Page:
THE EARL OF GALLOWAY
said, he could not help expressing his regret that 1458 their Lordships should adjourn without making some recognition of the services of Her Majesty's Forces on the littoral of the Red Sea. They had endured great hardships, and they would feel that they had been neglected, as not the slightest mention had been made in Parliament of their services and efforts, while so much was made of what was done two years ago. He felt the more strongly on the point on account of the fact that in the last Gazette there had been bestowed a good many honours of various sorts upon officers engaged in the two battles of El-Teb and Tamai; but these did not extend to the rank and file. He should have thought that the rank and file during the late engagements might have been deemed worthy of some recognition on the part of the Government.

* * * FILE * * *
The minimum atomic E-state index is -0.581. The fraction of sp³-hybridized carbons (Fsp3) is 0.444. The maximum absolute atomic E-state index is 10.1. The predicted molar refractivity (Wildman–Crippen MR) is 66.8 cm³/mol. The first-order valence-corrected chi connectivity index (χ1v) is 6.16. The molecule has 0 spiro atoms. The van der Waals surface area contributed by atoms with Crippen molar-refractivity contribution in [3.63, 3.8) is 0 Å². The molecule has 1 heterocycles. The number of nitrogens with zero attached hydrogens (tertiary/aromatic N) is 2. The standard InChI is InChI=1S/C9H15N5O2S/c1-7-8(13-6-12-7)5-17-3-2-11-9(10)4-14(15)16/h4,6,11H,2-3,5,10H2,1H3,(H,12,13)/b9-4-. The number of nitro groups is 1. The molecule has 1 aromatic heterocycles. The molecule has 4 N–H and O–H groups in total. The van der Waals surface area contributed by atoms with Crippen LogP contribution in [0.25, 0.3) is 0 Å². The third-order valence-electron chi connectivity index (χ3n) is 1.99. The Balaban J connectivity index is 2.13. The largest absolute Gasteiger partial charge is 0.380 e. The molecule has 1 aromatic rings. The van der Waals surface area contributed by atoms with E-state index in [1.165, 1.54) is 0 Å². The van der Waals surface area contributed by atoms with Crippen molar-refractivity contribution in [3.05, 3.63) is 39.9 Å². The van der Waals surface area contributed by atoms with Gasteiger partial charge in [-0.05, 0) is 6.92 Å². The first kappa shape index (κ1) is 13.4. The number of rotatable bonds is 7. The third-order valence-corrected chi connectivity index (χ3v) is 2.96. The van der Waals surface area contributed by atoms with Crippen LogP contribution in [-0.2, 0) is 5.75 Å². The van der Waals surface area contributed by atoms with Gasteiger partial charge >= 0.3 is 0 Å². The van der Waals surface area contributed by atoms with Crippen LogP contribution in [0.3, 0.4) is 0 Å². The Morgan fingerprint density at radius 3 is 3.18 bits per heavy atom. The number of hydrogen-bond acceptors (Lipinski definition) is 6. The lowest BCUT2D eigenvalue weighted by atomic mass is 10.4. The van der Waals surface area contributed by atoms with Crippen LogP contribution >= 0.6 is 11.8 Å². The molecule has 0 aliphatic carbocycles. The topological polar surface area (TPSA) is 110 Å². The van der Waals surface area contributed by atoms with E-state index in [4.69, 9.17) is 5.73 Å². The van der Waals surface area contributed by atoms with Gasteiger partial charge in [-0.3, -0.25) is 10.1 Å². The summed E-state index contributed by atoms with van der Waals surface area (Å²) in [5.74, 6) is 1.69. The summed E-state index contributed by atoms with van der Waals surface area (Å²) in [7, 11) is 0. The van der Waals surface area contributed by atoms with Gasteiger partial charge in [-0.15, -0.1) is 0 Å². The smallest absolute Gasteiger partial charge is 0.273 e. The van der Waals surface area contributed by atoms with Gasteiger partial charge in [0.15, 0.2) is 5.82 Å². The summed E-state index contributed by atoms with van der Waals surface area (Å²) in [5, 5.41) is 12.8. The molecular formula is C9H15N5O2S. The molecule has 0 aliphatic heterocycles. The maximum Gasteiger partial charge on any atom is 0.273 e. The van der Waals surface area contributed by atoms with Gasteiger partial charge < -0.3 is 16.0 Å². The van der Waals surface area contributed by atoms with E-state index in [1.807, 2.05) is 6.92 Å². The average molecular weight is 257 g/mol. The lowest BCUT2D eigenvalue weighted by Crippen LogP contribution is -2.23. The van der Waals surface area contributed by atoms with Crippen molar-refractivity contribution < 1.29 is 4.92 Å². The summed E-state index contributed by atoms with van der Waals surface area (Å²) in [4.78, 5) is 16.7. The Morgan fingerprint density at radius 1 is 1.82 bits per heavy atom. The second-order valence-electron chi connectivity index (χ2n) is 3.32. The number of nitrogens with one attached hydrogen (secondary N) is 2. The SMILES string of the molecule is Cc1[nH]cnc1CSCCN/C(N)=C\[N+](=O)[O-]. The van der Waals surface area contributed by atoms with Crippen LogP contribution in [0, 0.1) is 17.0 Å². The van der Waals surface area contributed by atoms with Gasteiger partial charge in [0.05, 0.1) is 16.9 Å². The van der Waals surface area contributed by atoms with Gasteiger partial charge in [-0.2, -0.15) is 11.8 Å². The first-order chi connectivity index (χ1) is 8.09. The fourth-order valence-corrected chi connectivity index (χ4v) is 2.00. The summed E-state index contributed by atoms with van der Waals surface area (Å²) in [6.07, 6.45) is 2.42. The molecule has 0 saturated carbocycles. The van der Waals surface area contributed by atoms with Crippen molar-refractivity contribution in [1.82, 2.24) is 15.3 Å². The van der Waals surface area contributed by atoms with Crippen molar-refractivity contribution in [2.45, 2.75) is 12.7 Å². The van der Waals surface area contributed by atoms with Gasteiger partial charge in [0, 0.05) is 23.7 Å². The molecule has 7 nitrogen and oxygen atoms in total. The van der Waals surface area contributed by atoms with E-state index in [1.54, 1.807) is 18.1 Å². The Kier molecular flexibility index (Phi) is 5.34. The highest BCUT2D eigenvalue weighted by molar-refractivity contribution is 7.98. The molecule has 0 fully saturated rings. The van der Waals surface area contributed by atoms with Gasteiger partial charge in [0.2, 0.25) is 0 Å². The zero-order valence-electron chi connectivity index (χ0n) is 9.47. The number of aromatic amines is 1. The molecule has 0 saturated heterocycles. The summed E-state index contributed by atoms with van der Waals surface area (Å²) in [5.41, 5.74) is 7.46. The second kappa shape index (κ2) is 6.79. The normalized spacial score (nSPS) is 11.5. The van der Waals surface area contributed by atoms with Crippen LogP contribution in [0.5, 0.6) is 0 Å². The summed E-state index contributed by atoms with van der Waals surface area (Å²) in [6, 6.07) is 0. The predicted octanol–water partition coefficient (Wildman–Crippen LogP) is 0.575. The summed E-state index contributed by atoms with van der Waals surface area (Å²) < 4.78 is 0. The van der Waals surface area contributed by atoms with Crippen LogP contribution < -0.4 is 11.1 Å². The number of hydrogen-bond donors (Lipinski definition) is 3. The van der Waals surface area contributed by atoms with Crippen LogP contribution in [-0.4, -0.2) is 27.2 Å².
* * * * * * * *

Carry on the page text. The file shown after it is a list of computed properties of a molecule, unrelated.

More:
§ THE EARL OF NORTHBROOK
said, he could assure the noble Earl that so far were the Government from having the slightest desire to ignore the gallant services rendered by the officers, noncommissioned officers, and men in the recent engagements, that they were deeply sensible of the gallantry displayed by the whole Force. But with respect to the proposal that a Vote of Thanks should be passed by both Houses of Parliament, the Government had looked into the precedents of similar occasions, and this did not appear to them, generally speaking, to come within the precedents on which such Votes had been passed. He might instance the case of the New Zealand War, in which a larger Force was engaged, and the operations extended over a far longer time, but after which it was not thought desirable to move a Vote of Thanks. But he had much pleasure in assuring the noble Earl that the services of the men employed in the campaign would not be forgotten, and they would receive the same consideration in the way of gratuity ns was given in the earlier campaign.